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HOOD LIVIN

Ghetto Grace is about young black adults living in the hood from a realistic perspective. It’s about pain, anger, and love. Hood Livin, touches on various aspects in which young adults are coming up in the so-called hood experience.

Justice is twenty-four, and although it’s his last year of college, he’s dealing with the problems of his ex-girlfriend leaving town with his young daughter and trying to come to terms with his mother’s illness and his responsibility to his best friend’s little brother. At the same time, he falls in love with a young sister.

Kisha is twenty-three and just broke up with her boyfriend when she caught him playing on her. She’s the third oldest of seven children. Her mother’s early death forced her to become the woman of the house and to care for a drunkard father.

Regg had his first year of college at eighteen. He’s trying to cope with his brother’s death and being an adult teenager. He realizes it’s not all that easy, nor is it what he expected.

Coco is Kisha’s best friend, and she’s having her own issues. Her only brother is in prison, and she’s caught up in a relationship that is not healthy for her. Her boyfriend is the leader of the local drug-selling gang who values the chase of that paper more than her life.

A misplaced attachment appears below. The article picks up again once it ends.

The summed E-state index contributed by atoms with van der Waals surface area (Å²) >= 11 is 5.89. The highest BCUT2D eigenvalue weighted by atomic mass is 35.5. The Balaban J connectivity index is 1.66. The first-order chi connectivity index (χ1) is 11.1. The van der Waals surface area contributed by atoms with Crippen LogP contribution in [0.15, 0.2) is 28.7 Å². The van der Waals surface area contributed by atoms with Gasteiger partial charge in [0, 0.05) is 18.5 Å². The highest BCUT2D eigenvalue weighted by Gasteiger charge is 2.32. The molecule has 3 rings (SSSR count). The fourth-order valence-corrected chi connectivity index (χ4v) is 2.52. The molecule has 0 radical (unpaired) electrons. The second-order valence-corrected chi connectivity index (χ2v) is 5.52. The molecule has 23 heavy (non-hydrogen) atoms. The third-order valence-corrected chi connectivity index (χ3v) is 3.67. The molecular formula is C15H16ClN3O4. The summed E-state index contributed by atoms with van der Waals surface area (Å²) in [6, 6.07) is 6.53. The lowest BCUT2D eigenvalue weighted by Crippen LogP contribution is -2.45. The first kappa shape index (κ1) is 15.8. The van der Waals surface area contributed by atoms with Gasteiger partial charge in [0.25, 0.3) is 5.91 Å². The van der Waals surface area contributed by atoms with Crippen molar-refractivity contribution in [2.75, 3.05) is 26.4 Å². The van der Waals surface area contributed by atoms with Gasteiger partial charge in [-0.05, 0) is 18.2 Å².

Crime is the leader of the Bishops. He is all about that money and making sure he and his people eat. He doesn’t care what he has to do to get it or who he has to kill in order to keep his spots up and flowing.

As each deals with their own independent issues and drama, living in the hood, the streets of reality draw them together in one way or another. Ten years earlier, Justice witnessed the murder of his best friend and partner Rakim by a member of a rival gang. He took that as a wake-up call and reality check. Justice decided to get himself on the right track and try to avoid the calls of the streets. But when his late partner’s brother dies, the call can no longer be ignored.